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Thursday, February 4, 2010

Impacting our Grown Children

Being a mother is filled with emotions. There's joy when the baby is born! Joy at their first coos and words. Weariness at their crying and fussiness. Excitement at their understanding of new things like reading and numbers, and Who made them and the world they live in. No one could deny the feeling of anxiety when their child goes through hard things - whether it be just learning to obey or enduring the pain of a bully at school.

I read I Samuel 2 today and I am thinking about Hannah. She wanted a child so badly and God so graciously answered her prayer and gave her Samuel; a sweet boy to raise for him. Joy! But she only had him for maybe four or five years. I can just imagine all the training she gave him when he was very young. She and Elkanah must have poured themselves into him. As we read about the kind of man Samuel was, we see that He was a man of godly character; that didn't come from the influence of Eli's sons. I believe he learned godliness at his mother's knee.

Think about the emotion involved in taking him to the temple to serve the Lord when he was just a little child and leaving him there. How do you think you would have felt? When we look at the Scriptures we see that Hannah didn't fall apart. She came home after leaving Samuel each year and she used her hands to get busy and do something for him that would benefit him. Verse 19 of chapter 2 says, Moreover his mother made him a little coat, and brought it to him from year to year, when she came up with her husband to offer the yearly sacrifice.

I imagine as she took up that fabric and sewed that coat for her little son, she prayed. I imagine that she prayed that God would protect Samuel from the wickedness that was going on all around him as he served in the temple. Did she also pray that he would remember the truths of God that he learned at her knee? Hannah knew her God and she must have taught Samuel these truths! Look at what she prays in verses 3 and 4, Talk no more so exceeding proudly; let not arrogancy come out of your mouth: for the LORD is a God of knowledge, and by him actions are weighed. The bows of the mighty men are broken, and they that stumbled are girded with strength. Was she thinking about Eli's sons as she prayed this? I am just speculating, of course, but she was, nonetheless, a godly woman who knew her God and knew how to pray.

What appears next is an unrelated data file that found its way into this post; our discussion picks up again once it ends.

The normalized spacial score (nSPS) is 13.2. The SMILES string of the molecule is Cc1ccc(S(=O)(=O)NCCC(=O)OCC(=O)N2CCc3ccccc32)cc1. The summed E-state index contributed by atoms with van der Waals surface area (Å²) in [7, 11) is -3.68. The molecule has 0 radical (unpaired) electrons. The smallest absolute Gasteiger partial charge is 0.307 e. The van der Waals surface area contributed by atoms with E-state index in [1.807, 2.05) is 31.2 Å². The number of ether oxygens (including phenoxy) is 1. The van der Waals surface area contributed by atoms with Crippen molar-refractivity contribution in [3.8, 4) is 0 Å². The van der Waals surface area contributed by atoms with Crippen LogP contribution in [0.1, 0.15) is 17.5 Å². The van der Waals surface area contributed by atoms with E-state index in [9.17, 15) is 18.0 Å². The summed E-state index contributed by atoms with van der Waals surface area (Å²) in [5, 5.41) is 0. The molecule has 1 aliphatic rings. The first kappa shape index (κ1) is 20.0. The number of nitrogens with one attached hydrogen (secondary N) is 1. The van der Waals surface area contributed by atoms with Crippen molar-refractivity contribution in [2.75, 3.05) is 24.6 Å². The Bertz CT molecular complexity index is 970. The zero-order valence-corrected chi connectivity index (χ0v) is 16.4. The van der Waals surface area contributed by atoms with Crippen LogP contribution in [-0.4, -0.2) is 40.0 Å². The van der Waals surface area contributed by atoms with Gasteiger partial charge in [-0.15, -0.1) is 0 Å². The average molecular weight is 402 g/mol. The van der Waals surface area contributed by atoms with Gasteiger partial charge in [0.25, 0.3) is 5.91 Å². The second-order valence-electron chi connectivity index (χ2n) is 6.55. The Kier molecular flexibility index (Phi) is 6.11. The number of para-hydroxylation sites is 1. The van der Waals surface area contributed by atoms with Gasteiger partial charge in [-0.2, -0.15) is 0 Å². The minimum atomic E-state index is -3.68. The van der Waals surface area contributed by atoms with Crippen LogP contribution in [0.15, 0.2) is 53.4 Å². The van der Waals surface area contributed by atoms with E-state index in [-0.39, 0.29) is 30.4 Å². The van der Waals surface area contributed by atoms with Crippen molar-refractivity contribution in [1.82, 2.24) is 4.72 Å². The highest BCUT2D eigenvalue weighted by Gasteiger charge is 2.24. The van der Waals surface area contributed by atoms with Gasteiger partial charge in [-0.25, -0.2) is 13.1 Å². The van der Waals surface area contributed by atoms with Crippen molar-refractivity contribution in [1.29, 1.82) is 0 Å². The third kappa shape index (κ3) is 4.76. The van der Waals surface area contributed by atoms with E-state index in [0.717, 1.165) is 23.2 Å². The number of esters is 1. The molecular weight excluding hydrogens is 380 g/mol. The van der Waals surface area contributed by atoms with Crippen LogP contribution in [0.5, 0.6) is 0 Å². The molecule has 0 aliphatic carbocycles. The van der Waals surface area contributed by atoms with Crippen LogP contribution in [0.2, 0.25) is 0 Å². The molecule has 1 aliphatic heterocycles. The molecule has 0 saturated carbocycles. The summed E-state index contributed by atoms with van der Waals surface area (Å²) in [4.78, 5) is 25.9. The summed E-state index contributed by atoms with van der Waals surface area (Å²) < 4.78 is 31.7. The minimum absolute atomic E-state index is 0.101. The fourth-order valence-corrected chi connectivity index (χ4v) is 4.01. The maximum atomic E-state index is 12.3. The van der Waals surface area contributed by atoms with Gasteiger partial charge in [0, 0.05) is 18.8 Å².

I love that Hannah didn't just come home and cry! She must have missed Samuel - he was her only child at the time, but instead of sulking, she got busy. We know that when our children are in our home we're to be busy teaching them, but what are we to do when they're gone? Is our influence in their lives limited? Now that I have an empty nest I realize that there are still things that I can do for my daughters that will benefit them even though they are out of our home. Following Hannah's example, here are a few thoughts...

  1. I can pray. Elizabeth George said, "If you do no pray for your children, who will?" I must inquire about what is going on in my girls' lives so I can pray effectively. I can ask them if they have needs for which I can pray. I can pray passages of Scripture for them.
  2. I can get my hands busy and do things that will benefit them. Since my girls have grown up in this technological age, they receive text messages with more readiness than emails. So, I've tried to begin looking for a verse that I can share with them each day. When I'm having my Bible reading I look for a verse that will encourage them, and then I text it to them.
  3. My hands can also benefit them by finding things for them that they need while out - simple things - coffee for the dorm room, a journal for sermon notes, praises or devotional thoughts, a book that would be encouraging. Baking, sewing or crafting something for them are other ideas, but more importantly we must weave Christ into every fabric of our lives. Do our children still hear of our faithful attendance and service at our church? Do they know that that is still a high priority and not something we did just when they were home? Let them know you're praying about decisions you're making. Not in a "preachy" way, but in a gentle way live before them a Christ-filled life. Hannah did what was practical and helpful. Providing the means to attend a college retreat at a Christian camp would be another helpful idea. I also heard a friend of mine say she is giving DVDs of Sunday's messages to her unsaved children to listen to - it's her Valentine gift to them! Our grown children need to know that we are cheering them on, thinking of them, and doing what we can to speed them along the way of loving and serving God.

If your children are out of your home, ask the Lord to show you what you can do that would benefit them in practical ,godly ways. Remind them that their mom isn't home pouting that they're gone, but is cheering them on as she longs to see them serve their great God.

What are you doing to impact your grown children? I'd love to hear!

With love,

1 comment:

Whitney said...

I couldn't ask for a better Momma. I love you!!